God, Revelation and Authority Vol. 1, Chapter 23

Posted: March 7, 2011 in Uncategorized


Religion is not a private option; it is a personal necessity and cultural indispensability. Man is inescapably and incurably religious. A spiritual outlook pervades his personal life and shapes the cultural milieu in which he lives and labors. No society long exists without spiritual cohesion, even as the individual life soon falls apart when man no longer considers anything absolutely true or worthwhile.

-Carl F.H. Henry

The last few centuries have witnessed numerous attempts, sometimes quite bloody ones, to eradicate religion.  Secular thinkers have argued that religion is nothing but a waste product of psychology but, as Henry points out, its existence in each and every culture in all of history points to the very centrality of religion and a reality far beyond a western collective delusion.  Religion is as natural to humankind as is agriculture and love.  Thus, it is not a leap to identify religion as an a priori form or idea.

Yet, why is the religious there? As Henry argues, one must either speculate along the lines of Plato, Leibnitz and Hegel or adopt a divine revelational model.  Henry, of course, opts for the latter. He argues that divine revelation simply better accounts for reality than does the secular model.  Henry writes, “Conjectural apriorism does not decisively work out the relationship of the various experience forms—theoretical, ethical, aesthetic and religious—to each other, to the supernatural, and to the question of the truth and value of the historical religions. The history of philosophy has found the explanation of the coordination of the ideas or forms which make experience possible a vexing problem.”

Henry does not dismiss secular philosophy out of hand as secular philosophers dismiss theologians.  Henry states,

The question of religious a priori factors thus forces upon theology and philosophy of religion the larger theme of divine revelation. The Bible does not, to be sure, supply us with a full-formed religious epistemology, although its teaching contradicts many representations of the secular philosophers and its didactic statement about the role of the Logos in relation to man and the world provide extremely helpful clues in expounding a Christian view and maneuvering through the secular alternatives. It is not that the logical validity of Christianity stands or falls on the issue of an innate knowledge of God, for Christianity has its distinctive right to life in and through special historical revelation. No quest for a faith-foundation which wholly displaces the historical as an arena of revelation can be considered authentically Christian. The Bible holds special redemptive revelation always at the center, and keeps the philosophical-religious question, in contrast with the theological-revelational, on the periphery.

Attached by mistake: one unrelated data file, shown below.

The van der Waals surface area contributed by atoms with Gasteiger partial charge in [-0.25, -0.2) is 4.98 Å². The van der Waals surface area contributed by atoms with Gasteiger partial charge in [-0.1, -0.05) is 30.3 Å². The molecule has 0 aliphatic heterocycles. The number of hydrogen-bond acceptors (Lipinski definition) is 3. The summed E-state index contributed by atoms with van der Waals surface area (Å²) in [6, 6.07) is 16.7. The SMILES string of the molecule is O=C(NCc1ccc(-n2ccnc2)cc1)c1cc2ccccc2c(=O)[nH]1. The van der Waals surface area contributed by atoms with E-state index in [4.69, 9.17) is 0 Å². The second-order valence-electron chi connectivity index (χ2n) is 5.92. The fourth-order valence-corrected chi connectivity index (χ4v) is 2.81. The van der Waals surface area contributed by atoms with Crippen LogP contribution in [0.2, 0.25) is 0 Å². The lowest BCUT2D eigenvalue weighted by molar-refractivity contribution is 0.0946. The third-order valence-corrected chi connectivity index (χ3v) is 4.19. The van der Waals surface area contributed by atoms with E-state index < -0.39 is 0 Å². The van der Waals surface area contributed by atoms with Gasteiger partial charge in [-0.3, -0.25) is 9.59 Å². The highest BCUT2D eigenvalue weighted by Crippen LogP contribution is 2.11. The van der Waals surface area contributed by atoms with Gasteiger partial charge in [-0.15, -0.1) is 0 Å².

Henry goes on to argue that the a priori is bound up with our context as divinely created beings.  He writes,

But Christianity does not dispense with the a priori by considering it simply an inference from experience. While Christianity has its unique basis in special historical revelation, it must not on that account be disjoined from the rational nature of man grounded in the creation imago. Faith is locked into a priori constituents of human nature; man’s nature on the basis of creation serves to explain his religious disposition. The relationship of Christianity and the non-Christian religions is best clarified when religion is seen to have its basis in man’s creation in the image of God, and man’s plight in sin seen through his violation of general revelation, his devotion to nonbiblical religions seen as a struggle to lift himself above this shabby plight, and the biblical revelation grasped as a gracious divine address to his otherwise hopeless predicament.

The a priori character of religion is evidence for the reality of divine revelation.  It connects all experience and knowledge into a clear and coherent whole rather than the skeptical a priori of secular philosophers, which atomizes life into a disconnected subjective mess. The reality of God, His creation and our imago dei grounds the ability to truly know.

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